I am learning Scala. I have been confronted with the simple task of creating functions for finding the sum and maximum in the list of numbers. A precondition is that both functions should be solved recursively.

There are at least two different ways how to solve each function. First, I tried to come up with a recursive approach in the purest possible form.

**Sum function**

```
def sum(xs: List[Int]): Int = {
if (xs.isEmpty) {
0
} else {
xs.head + sum(xs.tail)
}
}
```

**Max function**

```
def max(xs: List[Int]): Int = {
if (xs.isEmpty) {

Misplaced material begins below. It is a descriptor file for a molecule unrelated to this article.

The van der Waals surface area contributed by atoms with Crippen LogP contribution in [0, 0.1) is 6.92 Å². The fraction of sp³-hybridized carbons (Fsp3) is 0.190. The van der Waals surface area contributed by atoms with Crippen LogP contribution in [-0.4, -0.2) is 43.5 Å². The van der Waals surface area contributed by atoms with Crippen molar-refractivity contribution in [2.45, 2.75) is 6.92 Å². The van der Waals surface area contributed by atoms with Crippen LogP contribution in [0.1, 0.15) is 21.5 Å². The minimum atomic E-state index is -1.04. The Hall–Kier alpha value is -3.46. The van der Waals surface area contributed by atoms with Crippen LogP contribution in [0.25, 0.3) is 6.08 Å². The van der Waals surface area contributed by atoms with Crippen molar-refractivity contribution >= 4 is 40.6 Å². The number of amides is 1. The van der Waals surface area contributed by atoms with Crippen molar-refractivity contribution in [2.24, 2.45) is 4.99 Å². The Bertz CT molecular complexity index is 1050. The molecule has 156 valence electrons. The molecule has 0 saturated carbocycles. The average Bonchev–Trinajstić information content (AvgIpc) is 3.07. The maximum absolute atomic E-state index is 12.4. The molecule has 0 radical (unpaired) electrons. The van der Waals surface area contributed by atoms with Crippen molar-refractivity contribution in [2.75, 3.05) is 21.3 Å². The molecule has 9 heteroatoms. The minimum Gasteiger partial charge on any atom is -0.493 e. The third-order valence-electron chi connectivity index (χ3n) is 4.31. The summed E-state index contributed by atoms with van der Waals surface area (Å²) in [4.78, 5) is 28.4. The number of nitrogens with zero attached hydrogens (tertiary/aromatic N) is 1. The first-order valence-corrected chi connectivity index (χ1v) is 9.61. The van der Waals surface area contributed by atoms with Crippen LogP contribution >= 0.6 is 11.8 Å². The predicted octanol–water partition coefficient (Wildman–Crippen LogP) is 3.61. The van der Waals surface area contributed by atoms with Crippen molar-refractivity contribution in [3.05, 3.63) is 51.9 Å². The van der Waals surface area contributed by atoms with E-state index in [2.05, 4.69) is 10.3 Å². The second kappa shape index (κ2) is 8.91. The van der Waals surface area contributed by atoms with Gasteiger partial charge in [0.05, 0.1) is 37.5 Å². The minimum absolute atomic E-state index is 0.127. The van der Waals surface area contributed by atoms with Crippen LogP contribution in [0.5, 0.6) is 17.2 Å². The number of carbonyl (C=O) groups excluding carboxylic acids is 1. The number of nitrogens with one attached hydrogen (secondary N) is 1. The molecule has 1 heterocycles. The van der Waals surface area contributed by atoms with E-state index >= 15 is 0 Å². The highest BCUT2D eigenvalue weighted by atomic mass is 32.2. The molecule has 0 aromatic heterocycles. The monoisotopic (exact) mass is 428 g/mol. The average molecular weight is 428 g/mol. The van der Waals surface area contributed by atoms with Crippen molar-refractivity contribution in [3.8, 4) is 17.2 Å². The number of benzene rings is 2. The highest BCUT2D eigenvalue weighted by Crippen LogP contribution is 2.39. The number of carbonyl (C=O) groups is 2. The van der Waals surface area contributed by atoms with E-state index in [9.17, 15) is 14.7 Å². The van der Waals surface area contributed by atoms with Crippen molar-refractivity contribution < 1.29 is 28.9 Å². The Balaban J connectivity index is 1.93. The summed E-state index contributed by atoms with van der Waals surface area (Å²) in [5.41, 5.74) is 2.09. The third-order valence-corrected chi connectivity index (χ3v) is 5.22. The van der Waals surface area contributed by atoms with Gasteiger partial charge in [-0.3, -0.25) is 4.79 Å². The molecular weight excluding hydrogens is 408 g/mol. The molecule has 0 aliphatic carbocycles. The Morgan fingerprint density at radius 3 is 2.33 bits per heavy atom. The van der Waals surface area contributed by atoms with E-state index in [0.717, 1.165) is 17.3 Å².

throw new NoSuchElementException
} else {
if (xs.tail.isEmpty) {
return xs.head
}
val tailMax = max(xs.tail)
if (xs.head > tailMax) {
xs.head
} else {
tailMax
}
}
}
```

After that, I searched for the correct answer on the web. However, I remembered that Scala offers pattern matching through something called `match expressions`

. Therefore, it is better to say it is like advanced switch statements, a feature lacking in older versions of Java.

**Sum function**

```
def sum(xs: List[Int]): Int = xs match {
case List() => 0
case _ => xs.head + sum(xs.tail)
}
```

**Max function**

```
def max(xs: List[Int]): Int = xs match {
case List() => throw new java.util.NoSuchElementException
case x :: Nil => x
case _ => val tailMax: Int = max(xs.tail);
if (tailMax > xs.head) tailMax else xs.head
}
```

If you look better at the improved version with pattern matching, you can recognize that they are just better if statements.